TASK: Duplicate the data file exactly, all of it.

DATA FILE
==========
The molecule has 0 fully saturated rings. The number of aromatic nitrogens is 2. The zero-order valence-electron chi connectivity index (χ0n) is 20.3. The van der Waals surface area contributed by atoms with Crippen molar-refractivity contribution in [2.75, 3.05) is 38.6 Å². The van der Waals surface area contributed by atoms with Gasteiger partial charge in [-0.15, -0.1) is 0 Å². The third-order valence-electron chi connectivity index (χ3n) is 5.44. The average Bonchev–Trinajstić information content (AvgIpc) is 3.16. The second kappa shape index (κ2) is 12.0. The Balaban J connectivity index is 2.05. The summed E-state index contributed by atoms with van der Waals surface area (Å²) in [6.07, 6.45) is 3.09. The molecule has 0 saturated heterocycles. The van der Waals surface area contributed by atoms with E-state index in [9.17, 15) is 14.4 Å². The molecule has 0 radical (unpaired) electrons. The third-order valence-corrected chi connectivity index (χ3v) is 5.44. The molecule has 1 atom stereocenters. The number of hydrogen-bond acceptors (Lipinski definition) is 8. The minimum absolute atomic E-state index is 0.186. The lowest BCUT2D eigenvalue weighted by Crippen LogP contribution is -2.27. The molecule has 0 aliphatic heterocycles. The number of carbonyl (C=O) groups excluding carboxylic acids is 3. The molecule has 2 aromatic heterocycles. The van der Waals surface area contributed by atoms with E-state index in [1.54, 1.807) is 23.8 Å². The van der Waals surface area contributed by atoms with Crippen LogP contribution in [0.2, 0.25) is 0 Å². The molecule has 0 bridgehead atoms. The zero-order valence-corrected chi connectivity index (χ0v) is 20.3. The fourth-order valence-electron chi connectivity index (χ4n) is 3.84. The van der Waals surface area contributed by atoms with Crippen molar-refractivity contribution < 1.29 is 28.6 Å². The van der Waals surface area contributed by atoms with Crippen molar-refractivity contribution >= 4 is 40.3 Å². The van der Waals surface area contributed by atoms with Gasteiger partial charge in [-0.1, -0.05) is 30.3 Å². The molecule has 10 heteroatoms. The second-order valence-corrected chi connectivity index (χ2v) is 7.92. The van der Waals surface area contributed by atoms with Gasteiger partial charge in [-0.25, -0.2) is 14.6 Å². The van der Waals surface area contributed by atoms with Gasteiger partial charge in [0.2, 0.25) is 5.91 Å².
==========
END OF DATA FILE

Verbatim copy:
The molecule has 0 fully saturated rings. The number of aromatic nitrogens is 2. The zero-order valence-electron chi connectivity index (χ0n) is 20.3. The van der Waals surface area contributed by atoms with Crippen molar-refractivity contribution in [2.75, 3.05) is 38.6 Å². The van der Waals surface area contributed by atoms with Gasteiger partial charge in [-0.15, -0.1) is 0 Å². The third-order valence-electron chi connectivity index (χ3n) is 5.44. The average Bonchev–Trinajstić information content (AvgIpc) is 3.16. The second kappa shape index (κ2) is 12.0. The Balaban J connectivity index is 2.05. The summed E-state index contributed by atoms with van der Waals surface area (Å²) in [6.07, 6.45) is 3.09. The molecule has 0 saturated heterocycles. The van der Waals surface area contributed by atoms with E-state index in [9.17, 15) is 14.4 Å². The molecule has 0 radical (unpaired) electrons. The third-order valence-corrected chi connectivity index (χ3v) is 5.44. The molecule has 1 atom stereocenters. The number of hydrogen-bond acceptors (Lipinski definition) is 8. The minimum absolute atomic E-state index is 0.186. The lowest BCUT2D eigenvalue weighted by Crippen LogP contribution is -2.27. The molecule has 0 aliphatic heterocycles. The number of carbonyl (C=O) groups excluding carboxylic acids is 3. The molecule has 2 aromatic heterocycles. The van der Waals surface area contributed by atoms with E-state index in [1.54, 1.807) is 23.8 Å². The van der Waals surface area contributed by atoms with Crippen LogP contribution in [0.2, 0.25) is 0 Å². The molecule has 0 bridgehead atoms. The zero-order valence-corrected chi connectivity index (χ0v) is 20.3. The fourth-order valence-electron chi connectivity index (χ4n) is 3.84. The van der Waals surface area contributed by atoms with Crippen molar-refractivity contribution < 1.29 is 28.6 Å². The van der Waals surface area contributed by atoms with Crippen molar-refractivity contribution >= 4 is 40.3 Å². The van der Waals surface area contributed by atoms with Gasteiger partial charge in [-0.1, -0.05) is 30.3 Å². The molecule has 10 heteroatoms. The second-order valence-corrected chi connectivity index (χ2v) is 7.92. The van der Waals surface area contributed by atoms with Gasteiger partial charge in [-0.25, -0.2) is 14.6 Å². The van der Waals surface area contributed by atoms with Gasteiger partial charge in [0.2, 0.25) is 5.91 Å².